Up until 1930, archaeologists and curators at the University of Utah paid artifact hunters two dollars for every piece of pottery (called "pots" by collectors) they brought to the school. Earl Shumway's grandfather, in the 1920s, sold 370 pieces of Anasazi pottery to the university. In those days he could acquire up to seventeen pots in a single day, and in a productive month, dig up two hundred, many of which ended up in a local museum.

     Craig Childs, in his book Finders Keepers, chronicles the early relationship between the region's pot hunters and the university: "In the 1920s an archaeologist named Andrew Kerr from the University of Utah in Salt Lake appeared [showed up in the area] after he heard that an entire quarter of the state was filthy with archaeology right near the surface, graves practically springing from the ground. Kerr hired local residents to dig; his head diggers were members of the Shumway family who had already done a good deal of private excavation. The Shumways did most of the work while Kerr sat back. They showed him how to locate the best caches of artifacts, how to dig without breaking pots. Meanwhile, Kerr encouraged them and paid them to become even better at it. Showing little regard for scientific method, he wanted only the most visually stunning artifacts which he shipped back to the university museum."

     According to William Hurst, an archaeologist and lifelong resident of Blanding, Utah, Anasazi projectile points, tools, and pottery, during the 1950s and 1960s, were everywhere and easy to find. Most of the local collectors were surface hunters who picked up pieces from cultivated fields. In those days, collecting arrowheads in and around Blanding was like picking up seashells from a beach.

     A Blanding resident and artifact collector, speaking about what it was like in the 1950s and 1960s, said this to a journalist writing about the plundering of Anasazi sites: "This was our way of life. You could find artifacts just everywhere. You can go in any direction from Blanding and they'll be mounds and dwellings and arrowheads and artifacts." In the same article, Toni Turk, the then mayor of Blanding, also described how it was for collectors in those days: "The pottery was so commonplace that kids would use them for target practice, they would throw rocks at them. There was nothing particularly special about them. Some people started seeing in them some art value for themselves and they'd start collecting."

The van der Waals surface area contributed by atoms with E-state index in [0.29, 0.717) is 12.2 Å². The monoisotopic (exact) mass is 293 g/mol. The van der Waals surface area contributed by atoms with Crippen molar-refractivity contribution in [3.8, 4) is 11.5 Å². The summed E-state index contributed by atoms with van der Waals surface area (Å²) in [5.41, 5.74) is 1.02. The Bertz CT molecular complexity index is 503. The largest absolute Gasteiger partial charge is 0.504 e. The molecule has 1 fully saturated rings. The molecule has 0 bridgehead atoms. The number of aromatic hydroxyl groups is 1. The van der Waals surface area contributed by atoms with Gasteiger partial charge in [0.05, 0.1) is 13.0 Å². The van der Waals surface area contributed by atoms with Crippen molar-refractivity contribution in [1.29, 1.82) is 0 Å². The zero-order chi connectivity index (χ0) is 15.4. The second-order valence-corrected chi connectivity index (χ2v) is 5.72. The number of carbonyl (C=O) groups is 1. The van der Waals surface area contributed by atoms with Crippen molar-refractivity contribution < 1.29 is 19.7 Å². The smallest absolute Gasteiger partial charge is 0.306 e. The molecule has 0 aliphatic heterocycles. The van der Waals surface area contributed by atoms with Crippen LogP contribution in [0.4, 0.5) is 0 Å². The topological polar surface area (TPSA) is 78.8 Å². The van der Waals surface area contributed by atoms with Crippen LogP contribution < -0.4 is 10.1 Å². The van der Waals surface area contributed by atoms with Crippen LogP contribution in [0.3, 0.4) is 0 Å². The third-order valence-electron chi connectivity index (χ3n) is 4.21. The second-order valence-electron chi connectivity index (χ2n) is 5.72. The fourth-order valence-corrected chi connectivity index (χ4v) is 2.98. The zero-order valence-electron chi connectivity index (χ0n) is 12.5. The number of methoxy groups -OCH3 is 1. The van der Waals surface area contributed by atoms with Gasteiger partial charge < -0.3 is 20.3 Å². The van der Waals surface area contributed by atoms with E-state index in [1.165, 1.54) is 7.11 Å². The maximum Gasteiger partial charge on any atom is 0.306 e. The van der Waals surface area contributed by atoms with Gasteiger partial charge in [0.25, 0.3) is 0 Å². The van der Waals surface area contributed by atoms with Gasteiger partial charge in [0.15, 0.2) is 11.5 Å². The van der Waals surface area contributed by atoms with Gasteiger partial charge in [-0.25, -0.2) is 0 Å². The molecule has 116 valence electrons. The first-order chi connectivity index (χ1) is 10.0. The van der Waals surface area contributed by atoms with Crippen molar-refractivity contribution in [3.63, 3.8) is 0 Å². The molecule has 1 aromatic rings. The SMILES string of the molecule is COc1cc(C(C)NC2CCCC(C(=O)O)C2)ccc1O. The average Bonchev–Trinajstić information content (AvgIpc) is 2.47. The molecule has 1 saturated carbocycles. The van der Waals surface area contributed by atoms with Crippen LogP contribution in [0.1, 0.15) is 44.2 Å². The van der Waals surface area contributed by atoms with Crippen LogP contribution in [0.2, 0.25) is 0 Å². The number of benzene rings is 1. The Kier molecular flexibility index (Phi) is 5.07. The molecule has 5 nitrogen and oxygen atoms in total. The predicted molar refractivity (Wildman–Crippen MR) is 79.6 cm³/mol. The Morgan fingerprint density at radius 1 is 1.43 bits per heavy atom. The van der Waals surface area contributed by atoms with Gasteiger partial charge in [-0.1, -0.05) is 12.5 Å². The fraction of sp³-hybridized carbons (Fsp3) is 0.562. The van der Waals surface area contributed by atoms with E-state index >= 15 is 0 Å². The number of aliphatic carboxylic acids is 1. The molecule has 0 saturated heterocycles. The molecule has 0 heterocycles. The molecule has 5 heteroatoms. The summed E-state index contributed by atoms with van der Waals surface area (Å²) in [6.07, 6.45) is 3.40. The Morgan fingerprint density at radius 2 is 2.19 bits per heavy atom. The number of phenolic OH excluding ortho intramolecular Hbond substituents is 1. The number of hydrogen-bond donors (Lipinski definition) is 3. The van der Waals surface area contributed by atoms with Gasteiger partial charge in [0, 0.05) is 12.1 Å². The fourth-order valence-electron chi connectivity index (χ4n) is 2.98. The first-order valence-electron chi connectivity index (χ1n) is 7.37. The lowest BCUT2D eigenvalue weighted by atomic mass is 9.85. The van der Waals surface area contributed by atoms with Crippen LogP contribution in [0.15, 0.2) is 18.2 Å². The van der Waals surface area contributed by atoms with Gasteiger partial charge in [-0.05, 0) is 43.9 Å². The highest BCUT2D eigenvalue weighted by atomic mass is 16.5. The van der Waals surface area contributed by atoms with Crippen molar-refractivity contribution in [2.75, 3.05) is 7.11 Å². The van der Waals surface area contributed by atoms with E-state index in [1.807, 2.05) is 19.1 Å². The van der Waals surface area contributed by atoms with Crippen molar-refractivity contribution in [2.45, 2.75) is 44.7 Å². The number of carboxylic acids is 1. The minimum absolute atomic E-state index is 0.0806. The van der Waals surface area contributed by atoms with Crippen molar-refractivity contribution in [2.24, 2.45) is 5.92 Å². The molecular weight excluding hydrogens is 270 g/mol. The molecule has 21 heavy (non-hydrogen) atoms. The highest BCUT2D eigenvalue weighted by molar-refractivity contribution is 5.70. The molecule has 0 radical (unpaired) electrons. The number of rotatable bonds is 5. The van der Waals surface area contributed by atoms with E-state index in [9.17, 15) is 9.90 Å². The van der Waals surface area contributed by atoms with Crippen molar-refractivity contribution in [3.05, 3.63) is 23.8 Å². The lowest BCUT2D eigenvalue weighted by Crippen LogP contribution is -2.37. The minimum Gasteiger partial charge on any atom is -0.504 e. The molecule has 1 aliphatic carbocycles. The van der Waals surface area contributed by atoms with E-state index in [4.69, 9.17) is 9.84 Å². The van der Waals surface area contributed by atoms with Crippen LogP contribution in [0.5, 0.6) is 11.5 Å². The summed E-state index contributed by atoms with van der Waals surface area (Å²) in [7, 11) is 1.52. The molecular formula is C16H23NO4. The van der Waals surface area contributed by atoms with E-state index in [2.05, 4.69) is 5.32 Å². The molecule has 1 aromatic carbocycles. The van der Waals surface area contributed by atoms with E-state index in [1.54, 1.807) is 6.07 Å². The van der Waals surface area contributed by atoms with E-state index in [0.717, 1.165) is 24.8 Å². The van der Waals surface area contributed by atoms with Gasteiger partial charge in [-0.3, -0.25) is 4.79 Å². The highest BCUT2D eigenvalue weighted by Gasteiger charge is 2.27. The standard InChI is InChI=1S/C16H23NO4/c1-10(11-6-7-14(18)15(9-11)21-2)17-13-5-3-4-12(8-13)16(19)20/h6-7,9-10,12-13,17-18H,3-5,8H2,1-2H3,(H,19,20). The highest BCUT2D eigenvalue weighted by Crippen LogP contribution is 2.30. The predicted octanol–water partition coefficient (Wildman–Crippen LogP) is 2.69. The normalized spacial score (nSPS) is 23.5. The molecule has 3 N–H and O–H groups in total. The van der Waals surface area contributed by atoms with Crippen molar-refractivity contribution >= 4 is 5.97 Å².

Blanding mayor Turk also spoke of archaeological looters like Earl Shumway and his father. "Some people went in with heavy machinery. It took a lot of labor off the effort to dig up graves. They dug down to get the treasures. These are people who stepped across the lines of propriety. They got into looting graves and grave goods."

     According to Wayne Dance, the Assistant United States Attorney (AUSA) for the Utah District from 1990 to 2007, the prosecutor who targeted Earl Shumway and ended up prosecuting more ARPA subjects than any AUSA in the country, the bulk of Anasazi looting took place within a hundred mile, north-south corridor stretching from Moab to the town of Bluff on the edge of the Navajo Reservation near the Arizona state line.

The Earl K. Shumway Case

     In 1985, a federal grand jury sitting in Salt Lake City, indicted Earl K. Shumway, then twenty-five, on four felony counts in violation of the Archaeological Resources Protection Act. The fierce and flamboyant looter with the wild shock of red hair and matching mustache, had openly bragged about how much money he made selling Anasazi pottery, baskets, human remains, and other artifacts from hundreds of archaeological sites which he left littered with empty Mountain Dew cans.